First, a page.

Monday, May 15, 2006

Podcasting System Australian Made: Lectopia for Lecture

Lectopia screen image
After I mentioned the Australian National University (ANU) had turned some of my web design lectures into podcasts, someone pointed out that another University had been doing this for years and was now marketing their system world wide.

The system is Lectopia (known in Australia as the iLecture System), from the University of Western Australia. Because this is a system which the UWA uses, rather than something they are just selling, you can get a good idea of the practicalities from their experience. The system has also been used at UNSW, Duke University (USA) and Curtin University.

UWA has 45 rooms equipped with the basic facility to record the audio and video of a lecture, 32 of which can also record what is on the screen directly (screen capture). Their experience indicates that 60% of the recordings are just audio, 25% with a document camera (from a paper document), 10% Screen Capture from a computer screen, and only 5% with video.

UWA also have an extensive set of Staff Guidelines, detailing how to use the system in the teaching context, use in Learning Management Systems and Copyright issues. Copyright is an example of a tricky issue with such a system. University lecturers have more flexibility in how they can use copyright material. But they need to follow the rules, especially if what they are doing is recorded and could be played back in court as evidence.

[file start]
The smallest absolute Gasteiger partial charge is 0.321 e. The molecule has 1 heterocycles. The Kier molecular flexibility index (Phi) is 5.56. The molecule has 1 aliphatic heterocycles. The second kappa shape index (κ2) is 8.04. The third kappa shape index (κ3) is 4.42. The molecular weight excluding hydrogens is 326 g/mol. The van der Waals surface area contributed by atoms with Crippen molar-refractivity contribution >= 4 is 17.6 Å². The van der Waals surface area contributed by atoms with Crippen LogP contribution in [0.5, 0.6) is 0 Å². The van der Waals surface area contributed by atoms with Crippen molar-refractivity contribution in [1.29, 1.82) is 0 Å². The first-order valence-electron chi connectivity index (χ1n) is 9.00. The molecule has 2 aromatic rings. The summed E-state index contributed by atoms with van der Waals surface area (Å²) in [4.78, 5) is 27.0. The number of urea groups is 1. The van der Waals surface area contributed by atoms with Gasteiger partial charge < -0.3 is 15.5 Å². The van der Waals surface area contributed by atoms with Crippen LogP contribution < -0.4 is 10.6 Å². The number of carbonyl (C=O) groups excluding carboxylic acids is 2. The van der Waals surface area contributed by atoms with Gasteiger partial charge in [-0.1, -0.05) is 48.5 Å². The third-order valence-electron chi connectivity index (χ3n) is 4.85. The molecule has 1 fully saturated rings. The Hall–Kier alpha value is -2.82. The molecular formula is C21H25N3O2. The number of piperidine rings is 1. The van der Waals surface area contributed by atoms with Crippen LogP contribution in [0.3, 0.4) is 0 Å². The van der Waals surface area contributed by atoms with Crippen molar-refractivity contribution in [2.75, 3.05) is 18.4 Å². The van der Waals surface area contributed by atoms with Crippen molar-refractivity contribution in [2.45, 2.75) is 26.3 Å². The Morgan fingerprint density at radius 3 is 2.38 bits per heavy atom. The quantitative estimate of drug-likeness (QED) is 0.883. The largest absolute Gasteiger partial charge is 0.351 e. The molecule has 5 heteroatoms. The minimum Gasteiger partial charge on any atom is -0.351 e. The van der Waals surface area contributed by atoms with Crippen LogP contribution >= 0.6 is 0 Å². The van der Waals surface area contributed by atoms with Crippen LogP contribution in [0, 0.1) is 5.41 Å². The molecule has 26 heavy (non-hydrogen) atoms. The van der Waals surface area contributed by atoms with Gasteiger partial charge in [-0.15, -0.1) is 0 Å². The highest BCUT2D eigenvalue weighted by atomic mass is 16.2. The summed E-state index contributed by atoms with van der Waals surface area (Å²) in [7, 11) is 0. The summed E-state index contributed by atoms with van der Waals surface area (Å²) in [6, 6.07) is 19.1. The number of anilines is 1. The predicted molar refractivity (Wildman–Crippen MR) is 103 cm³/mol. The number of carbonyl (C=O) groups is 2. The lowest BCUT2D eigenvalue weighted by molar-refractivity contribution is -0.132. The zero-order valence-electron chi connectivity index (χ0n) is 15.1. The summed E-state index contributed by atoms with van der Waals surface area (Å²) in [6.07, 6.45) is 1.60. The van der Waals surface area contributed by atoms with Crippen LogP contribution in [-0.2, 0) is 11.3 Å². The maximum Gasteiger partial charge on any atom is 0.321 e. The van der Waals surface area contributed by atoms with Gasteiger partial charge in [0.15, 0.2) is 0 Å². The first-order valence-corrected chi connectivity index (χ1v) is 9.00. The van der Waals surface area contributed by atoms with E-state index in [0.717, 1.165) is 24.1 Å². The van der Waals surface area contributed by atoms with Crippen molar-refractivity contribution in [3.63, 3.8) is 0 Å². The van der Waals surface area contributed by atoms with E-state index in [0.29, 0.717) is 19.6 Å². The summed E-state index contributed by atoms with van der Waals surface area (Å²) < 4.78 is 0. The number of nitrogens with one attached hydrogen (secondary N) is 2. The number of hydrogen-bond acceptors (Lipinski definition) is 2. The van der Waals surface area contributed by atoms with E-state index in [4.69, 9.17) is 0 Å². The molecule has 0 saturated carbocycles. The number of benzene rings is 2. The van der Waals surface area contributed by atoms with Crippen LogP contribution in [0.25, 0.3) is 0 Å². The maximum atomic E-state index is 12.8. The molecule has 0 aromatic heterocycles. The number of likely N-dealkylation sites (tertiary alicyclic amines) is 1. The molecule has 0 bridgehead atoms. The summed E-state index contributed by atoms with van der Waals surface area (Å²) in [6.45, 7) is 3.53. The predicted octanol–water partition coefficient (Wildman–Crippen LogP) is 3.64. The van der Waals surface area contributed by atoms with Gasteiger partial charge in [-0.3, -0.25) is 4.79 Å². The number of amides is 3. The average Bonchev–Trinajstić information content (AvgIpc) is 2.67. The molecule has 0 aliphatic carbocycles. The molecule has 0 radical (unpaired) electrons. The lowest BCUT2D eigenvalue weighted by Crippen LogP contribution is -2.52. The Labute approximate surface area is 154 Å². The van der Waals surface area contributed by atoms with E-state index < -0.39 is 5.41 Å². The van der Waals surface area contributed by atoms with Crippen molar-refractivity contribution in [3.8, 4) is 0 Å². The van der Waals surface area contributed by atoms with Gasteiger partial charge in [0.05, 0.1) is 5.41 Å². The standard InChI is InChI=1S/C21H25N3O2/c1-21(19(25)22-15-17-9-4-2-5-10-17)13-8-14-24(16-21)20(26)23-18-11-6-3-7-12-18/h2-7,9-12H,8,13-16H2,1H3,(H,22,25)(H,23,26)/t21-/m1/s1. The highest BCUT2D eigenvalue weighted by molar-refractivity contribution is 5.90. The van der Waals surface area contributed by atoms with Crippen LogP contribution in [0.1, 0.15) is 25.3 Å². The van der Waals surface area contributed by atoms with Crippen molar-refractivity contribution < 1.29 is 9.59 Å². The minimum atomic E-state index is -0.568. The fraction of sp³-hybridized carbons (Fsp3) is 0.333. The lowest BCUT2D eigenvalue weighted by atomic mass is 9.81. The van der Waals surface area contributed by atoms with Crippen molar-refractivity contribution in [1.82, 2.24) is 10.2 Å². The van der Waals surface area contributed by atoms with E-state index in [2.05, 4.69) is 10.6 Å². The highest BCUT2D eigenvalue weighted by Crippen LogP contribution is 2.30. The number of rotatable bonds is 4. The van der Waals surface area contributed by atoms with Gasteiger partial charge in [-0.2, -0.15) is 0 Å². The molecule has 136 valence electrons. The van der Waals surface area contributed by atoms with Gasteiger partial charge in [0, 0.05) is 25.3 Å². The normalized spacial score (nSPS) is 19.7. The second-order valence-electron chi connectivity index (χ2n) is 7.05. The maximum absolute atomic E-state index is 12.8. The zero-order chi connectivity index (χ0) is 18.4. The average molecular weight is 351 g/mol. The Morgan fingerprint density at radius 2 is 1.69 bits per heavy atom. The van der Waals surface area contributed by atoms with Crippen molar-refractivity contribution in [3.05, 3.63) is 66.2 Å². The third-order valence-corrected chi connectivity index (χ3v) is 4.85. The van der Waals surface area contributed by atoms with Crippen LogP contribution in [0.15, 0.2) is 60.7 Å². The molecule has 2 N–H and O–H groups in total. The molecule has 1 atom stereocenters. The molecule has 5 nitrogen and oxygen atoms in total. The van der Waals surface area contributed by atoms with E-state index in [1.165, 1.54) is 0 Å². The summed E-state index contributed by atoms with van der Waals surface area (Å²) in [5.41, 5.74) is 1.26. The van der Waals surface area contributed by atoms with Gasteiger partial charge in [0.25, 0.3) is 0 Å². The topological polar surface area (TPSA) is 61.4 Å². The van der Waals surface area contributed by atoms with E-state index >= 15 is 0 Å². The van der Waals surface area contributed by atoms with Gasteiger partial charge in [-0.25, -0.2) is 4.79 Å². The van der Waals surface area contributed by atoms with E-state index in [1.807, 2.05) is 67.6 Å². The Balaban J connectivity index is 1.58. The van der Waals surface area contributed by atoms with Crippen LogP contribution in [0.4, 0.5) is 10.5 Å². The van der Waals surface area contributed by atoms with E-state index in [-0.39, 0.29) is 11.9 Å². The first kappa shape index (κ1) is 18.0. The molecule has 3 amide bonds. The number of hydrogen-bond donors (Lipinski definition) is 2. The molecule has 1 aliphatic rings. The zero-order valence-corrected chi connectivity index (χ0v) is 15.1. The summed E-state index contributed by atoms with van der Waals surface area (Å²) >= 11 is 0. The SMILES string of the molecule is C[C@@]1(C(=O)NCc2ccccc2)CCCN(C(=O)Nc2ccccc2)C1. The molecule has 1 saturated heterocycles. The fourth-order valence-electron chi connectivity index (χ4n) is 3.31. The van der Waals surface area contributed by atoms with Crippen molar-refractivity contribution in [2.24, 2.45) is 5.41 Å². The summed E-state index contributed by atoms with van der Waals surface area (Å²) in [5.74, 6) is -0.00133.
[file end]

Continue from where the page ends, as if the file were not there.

A real lecture

Most of the recorded lectures at UWA are in their course management system and you need to be an enrolled student to play them. But some are publicly accessible. As an example Foundations of Information Technology (CITS1230).

It should be noted that this is not a polished distance education course, but just a regular lecture recorded, complete with "ums". The presentation is available as audio only for dialup connections and with slow speed video for a range of broadband speeds (the lower broadband version seems to display at QVGA, the higher at VGA resolution).

It happens I have seen an early version of this system in use at the UWA's Albany campus, when a consultant for government. Albany is closer to Antarctica than it is to the rest of Australia, so distance education is a boon for the students. The web based system had an interesting use of the document cameras, which looked like "talking hands". Instead of videoing the face of the lecturer, or a overhead projector screen, a document camera was used. The camera showed the lecture slides on ordinary pieces of paper on the desk. You could also see the lecturer's hands pointing, writing on the paper or highlighting. This is much more efficient than sending video. A similar system is used for screen capture, with the cursor and changes in the screen show as low speed video.


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